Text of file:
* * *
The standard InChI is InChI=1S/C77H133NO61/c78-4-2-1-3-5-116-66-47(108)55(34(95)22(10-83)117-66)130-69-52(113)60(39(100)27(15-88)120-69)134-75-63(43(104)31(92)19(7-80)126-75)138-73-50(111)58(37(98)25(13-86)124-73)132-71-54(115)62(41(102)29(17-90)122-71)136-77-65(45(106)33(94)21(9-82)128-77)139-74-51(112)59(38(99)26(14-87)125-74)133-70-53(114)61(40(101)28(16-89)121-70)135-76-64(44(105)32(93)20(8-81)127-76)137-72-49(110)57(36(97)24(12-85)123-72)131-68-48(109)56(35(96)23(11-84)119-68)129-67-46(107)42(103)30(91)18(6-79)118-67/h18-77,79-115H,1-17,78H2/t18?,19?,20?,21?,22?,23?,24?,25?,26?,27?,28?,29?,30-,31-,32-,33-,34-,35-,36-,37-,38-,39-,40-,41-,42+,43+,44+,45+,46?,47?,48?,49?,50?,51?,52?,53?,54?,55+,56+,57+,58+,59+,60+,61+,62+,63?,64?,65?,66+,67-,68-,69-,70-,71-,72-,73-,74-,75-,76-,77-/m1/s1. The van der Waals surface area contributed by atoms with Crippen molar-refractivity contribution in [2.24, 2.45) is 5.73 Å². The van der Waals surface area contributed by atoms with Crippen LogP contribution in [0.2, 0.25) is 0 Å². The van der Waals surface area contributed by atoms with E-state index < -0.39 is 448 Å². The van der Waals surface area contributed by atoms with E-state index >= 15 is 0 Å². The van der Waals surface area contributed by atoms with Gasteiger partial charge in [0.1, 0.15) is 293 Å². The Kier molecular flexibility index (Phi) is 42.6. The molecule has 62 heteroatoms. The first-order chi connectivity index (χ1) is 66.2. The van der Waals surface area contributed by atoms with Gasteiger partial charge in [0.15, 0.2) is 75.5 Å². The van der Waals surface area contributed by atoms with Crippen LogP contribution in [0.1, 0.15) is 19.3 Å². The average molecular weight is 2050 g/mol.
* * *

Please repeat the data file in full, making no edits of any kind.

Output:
The standard InChI is InChI=1S/C77H133NO61/c78-4-2-1-3-5-116-66-47(108)55(34(95)22(10-83)117-66)130-69-52(113)60(39(100)27(15-88)120-69)134-75-63(43(104)31(92)19(7-80)126-75)138-73-50(111)58(37(98)25(13-86)124-73)132-71-54(115)62(41(102)29(17-90)122-71)136-77-65(45(106)33(94)21(9-82)128-77)139-74-51(112)59(38(99)26(14-87)125-74)133-70-53(114)61(40(101)28(16-89)121-70)135-76-64(44(105)32(93)20(8-81)127-76)137-72-49(110)57(36(97)24(12-85)123-72)131-68-48(109)56(35(96)23(11-84)119-68)129-67-46(107)42(103)30(91)18(6-79)118-67/h18-77,79-115H,1-17,78H2/t18?,19?,20?,21?,22?,23?,24?,25?,26?,27?,28?,29?,30-,31-,32-,33-,34-,35-,36-,37-,38-,39-,40-,41-,42+,43+,44+,45+,46?,47?,48?,49?,50?,51?,52?,53?,54?,55+,56+,57+,58+,59+,60+,61+,62+,63?,64?,65?,66+,67-,68-,69-,70-,71-,72-,73-,74-,75-,76-,77-/m1/s1. The van der Waals surface area contributed by atoms with Crippen molar-refractivity contribution in [2.24, 2.45) is 5.73 Å². The van der Waals surface area contributed by atoms with Crippen LogP contribution in [0.2, 0.25) is 0 Å². The van der Waals surface area contributed by atoms with E-state index < -0.39 is 448 Å². The van der Waals surface area contributed by atoms with E-state index >= 15 is 0 Å². The van der Waals surface area contributed by atoms with Gasteiger partial charge in [0.1, 0.15) is 293 Å². The Kier molecular flexibility index (Phi) is 42.6. The molecule has 62 heteroatoms. The first-order chi connectivity index (χ1) is 66.2. The van der Waals surface area contributed by atoms with Gasteiger partial charge in [0.15, 0.2) is 75.5 Å². The van der Waals surface area contributed by atoms with Crippen LogP contribution in [0.1, 0.15) is 19.3 Å². The average molecular weight is 2050 g/mol.